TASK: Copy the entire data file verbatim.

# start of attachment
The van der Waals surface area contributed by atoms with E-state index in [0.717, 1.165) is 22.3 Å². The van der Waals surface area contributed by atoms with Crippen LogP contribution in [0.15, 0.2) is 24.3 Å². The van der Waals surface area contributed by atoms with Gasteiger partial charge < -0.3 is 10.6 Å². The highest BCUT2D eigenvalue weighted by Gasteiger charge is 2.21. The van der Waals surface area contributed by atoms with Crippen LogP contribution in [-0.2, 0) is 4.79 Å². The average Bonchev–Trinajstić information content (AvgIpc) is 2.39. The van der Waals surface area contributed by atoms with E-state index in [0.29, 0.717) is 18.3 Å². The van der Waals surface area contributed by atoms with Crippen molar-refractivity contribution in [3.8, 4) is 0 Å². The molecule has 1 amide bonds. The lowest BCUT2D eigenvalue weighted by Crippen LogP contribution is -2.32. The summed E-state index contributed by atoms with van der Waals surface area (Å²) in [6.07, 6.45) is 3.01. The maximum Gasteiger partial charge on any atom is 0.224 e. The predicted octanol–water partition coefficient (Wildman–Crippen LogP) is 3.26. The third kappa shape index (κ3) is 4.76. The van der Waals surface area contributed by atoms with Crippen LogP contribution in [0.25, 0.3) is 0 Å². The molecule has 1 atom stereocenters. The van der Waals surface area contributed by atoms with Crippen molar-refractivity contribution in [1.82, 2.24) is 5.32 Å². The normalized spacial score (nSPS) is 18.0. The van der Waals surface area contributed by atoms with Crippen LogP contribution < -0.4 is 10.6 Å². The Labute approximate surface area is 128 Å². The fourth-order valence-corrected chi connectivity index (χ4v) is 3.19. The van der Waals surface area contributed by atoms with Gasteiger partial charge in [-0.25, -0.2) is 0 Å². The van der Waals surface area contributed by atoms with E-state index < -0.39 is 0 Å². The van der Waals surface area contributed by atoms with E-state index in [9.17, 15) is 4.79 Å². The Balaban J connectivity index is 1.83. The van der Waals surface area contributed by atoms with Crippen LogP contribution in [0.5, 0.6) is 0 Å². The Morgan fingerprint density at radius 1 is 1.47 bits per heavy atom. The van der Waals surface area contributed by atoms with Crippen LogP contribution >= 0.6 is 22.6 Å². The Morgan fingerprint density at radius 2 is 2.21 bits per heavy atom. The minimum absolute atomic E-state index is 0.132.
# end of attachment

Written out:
The van der Waals surface area contributed by atoms with E-state index in [0.717, 1.165) is 22.3 Å². The van der Waals surface area contributed by atoms with Crippen LogP contribution in [0.15, 0.2) is 24.3 Å². The van der Waals surface area contributed by atoms with Gasteiger partial charge < -0.3 is 10.6 Å². The highest BCUT2D eigenvalue weighted by Gasteiger charge is 2.21. The van der Waals surface area contributed by atoms with Crippen LogP contribution in [-0.2, 0) is 4.79 Å². The average Bonchev–Trinajstić information content (AvgIpc) is 2.39. The van der Waals surface area contributed by atoms with E-state index in [0.29, 0.717) is 18.3 Å². The van der Waals surface area contributed by atoms with Crippen molar-refractivity contribution in [3.8, 4) is 0 Å². The molecule has 1 amide bonds. The lowest BCUT2D eigenvalue weighted by Crippen LogP contribution is -2.32. The summed E-state index contributed by atoms with van der Waals surface area (Å²) in [6.07, 6.45) is 3.01. The maximum Gasteiger partial charge on any atom is 0.224 e. The predicted octanol–water partition coefficient (Wildman–Crippen LogP) is 3.26. The third kappa shape index (κ3) is 4.76. The van der Waals surface area contributed by atoms with Crippen LogP contribution in [0.25, 0.3) is 0 Å². The molecule has 1 atom stereocenters. The van der Waals surface area contributed by atoms with Crippen molar-refractivity contribution in [1.82, 2.24) is 5.32 Å². The normalized spacial score (nSPS) is 18.0. The van der Waals surface area contributed by atoms with Crippen LogP contribution < -0.4 is 10.6 Å². The Labute approximate surface area is 128 Å². The fourth-order valence-corrected chi connectivity index (χ4v) is 3.19. The van der Waals surface area contributed by atoms with Gasteiger partial charge in [-0.25, -0.2) is 0 Å². The van der Waals surface area contributed by atoms with E-state index < -0.39 is 0 Å². The van der Waals surface area contributed by atoms with E-state index in [9.17, 15) is 4.79 Å². The Balaban J connectivity index is 1.83. The van der Waals surface area contributed by atoms with Crippen LogP contribution in [0.5, 0.6) is 0 Å². The Morgan fingerprint density at radius 1 is 1.47 bits per heavy atom. The van der Waals surface area contributed by atoms with Crippen LogP contribution >= 0.6 is 22.6 Å². The Morgan fingerprint density at radius 2 is 2.21 bits per heavy atom. The minimum absolute atomic E-state index is 0.132.